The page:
There was also plenty of Mexican beer and a selection of wines that went surprisingly well with the food. I think we did very well with this theme!



From Antojitos: Festive and Flavorful Mexican Appetizers by Barbara Sibley and Margaritte Malfy

This makes a very potent chorizo, spicy and vinegary. It works best as a seasoning, rather than a main dish, as a little goes a long way (we made tacos from the leftovers and they were very hot and rich). Yes, there is a ton of ground cloves in this, but don’t skimp!

  • 3 dried arbol chiles
  • 7 dried guajillo chiles (we substitued puya chiles, which are very similar)
  • ½ cup chopped onion
  • 1 clove garlic, chopped
  • 1 bay leaf
  • ½ cup white vinegar
  • 1 Tbsp kosher salt
  • 2 tsp ground cumin
  • 2 tsp dried oregano
  • 1 ½ tsp ground cloves
  • 1 tsp ground black pepper
  • 1 pound ground pork

Layer the chiles, onion and garlic, add the bay leaf, and pour the vinegar over. Cover tightly with plastic wrap and set aside for one hour.

Discard the bay leaf. Put the mixture in a blender and process to a rough paste. Add water to thin if necessary. Scrape out into a bowl.

Mix the chile paste with the salt, cumin, oregano, cloves and pepper. Add the pork and mix thoroughly.

Put a dab of the sausage into a skillet and cook to check seasonings, adjusting as necessary. Refrigerate the sausage for at least 12 hours or up to 5 days. To cook, heat a small amount of oil in a skillet and add the sausage, stirring until the meat is cooked through.

If adding pineapple: dice about a cup of pineapple finely. Put in a nonstick skillet and fry until the liquid cooks off and the pineapple starts to brown. Add the cooked chorizo to the pineapple and stir them together until everything is hot.

puya chiles

homemade chorizo




Despite the fact that my husband adores gumbo and orders it frequently in restaurants, I had never made it myself until yesterday. I can’t imagine what I was waiting for.

peppermaking gumbo

I followed three different recipes simultaneously, all from James Villas’ Glory of Southern Cooking, a used copy of which we recently acquired. He includes one seafood gumbo thickened with roux and okra, one with boiled chicken, sausage, roux and file powder, and another with seared chicken and some remarkably overcooked seafood but no roux at all. I wanted to include chicken, andouille sausage and prawns, and I had okra but no file powder, so I sort of combined them all.

sausage and bacon!

making gumbo

First of all, I fried chopped bacon and sliced raw andouille sausage together, then scooped them out into a bowl, leaving the spicy fat behind. Then I fried pieces of boneless chicken thigh meat in the pork fat, taking it out when just cooked through. When the chicken was cooled enough, I shredded it and put it aside with the bacon and sausage. Then I added a quarter cup of white flour to the fat to make a roux, and cooked that for a while on low heat. Chopped onion, celery and bell pepper were mixed into the roux, then a bag of frozen okra. After all that had cooked for a bit, I put in chopped parsley (and a few celery leaves, since I had them), dried thyme, a bay leaf, a quart of chicken stock, and two cans of tomatoes. I let that simmer for about an hour, then put the meaty bits back into the pot. After another 30-45 minutes, we put on rice to cook, then added a pound of raw peeled shrimp to the gumbo and let it simmer quietly until the rice was done. I served the gumbo ladled over heaps of hot rice.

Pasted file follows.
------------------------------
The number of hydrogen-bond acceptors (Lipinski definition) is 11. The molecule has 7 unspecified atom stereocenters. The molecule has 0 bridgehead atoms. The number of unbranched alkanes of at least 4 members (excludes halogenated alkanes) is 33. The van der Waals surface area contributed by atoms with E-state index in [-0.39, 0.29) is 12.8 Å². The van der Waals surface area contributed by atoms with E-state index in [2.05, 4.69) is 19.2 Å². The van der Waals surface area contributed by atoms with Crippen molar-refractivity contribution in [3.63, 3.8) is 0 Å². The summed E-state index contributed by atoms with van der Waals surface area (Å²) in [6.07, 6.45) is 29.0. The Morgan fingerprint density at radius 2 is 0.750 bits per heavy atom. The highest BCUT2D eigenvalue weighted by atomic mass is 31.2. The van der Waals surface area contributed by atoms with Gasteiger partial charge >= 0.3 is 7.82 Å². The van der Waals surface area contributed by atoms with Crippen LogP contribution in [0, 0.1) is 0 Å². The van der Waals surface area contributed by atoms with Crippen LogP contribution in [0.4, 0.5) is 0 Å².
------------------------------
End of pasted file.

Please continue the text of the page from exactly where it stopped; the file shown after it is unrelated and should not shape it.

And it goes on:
It tasted exactly like gumbo, and a really, really good one, too. This may have just taken up permanent residence in our cooking repertoire.

Friday night pasta

pasta with sausage and bitter greens

This pasta had a lot of things going for it. First, a pound of the newly available and awesome hot Italian sausage from the Skagit Co-op (we are very excited about their new line of housemade sausages). Next, a large bag of Blue Heron Farm’s braising mix of tender bitter greens, which I’ve been very much missing since they stopped coming to our local farmer’s market. Thirdly, a ladleful of bay- and garlic-flavored white beans left over from a previous dinner. Mixed up with gemelli and some fresh olive oil this was a really delicious dinner to eat in front of Jeeves & Wooster on a Friday evening at home. And, perhaps, even better a day or two later with a dollop of ricotta stirred into it.

city ingredients


We recently indulged ourselves in a Big City hunting and gathering trip, stocking up on supplies not commonly found in our neck of the woods. Pedro Ximenez and Oloroso sherry from the Spanish Table, Sichuan preserved vegetable from Ping’s (finally identified by learning the Chinese words for it, cha choy), gochujang, curry leaves, Indian bitter melon, sea beans (also called samphire or glasswort) and noodles from Uwajimaya, and Toulouse sausage from the Paris Grocery. The bitter melon molded within a day and had to be composted (darn it), so the night which had been slated for curry suddenly had to be re-planned.

The main dish I came up with was simple – farfalle pasta tossed with garlic, chile, white beans and the sausage, which I seared in a skillet and cut into rounds. For the sea beans I took a flavor concept from the Zuni Cookbook, sauteeing them in butter and finishing them with a splash of sherry vinegar. Sea beans are so salty no other seasoning was needed, and the vinegar was a perfect complement. I think this was my favorite way of eating sea beans so far.

sea beans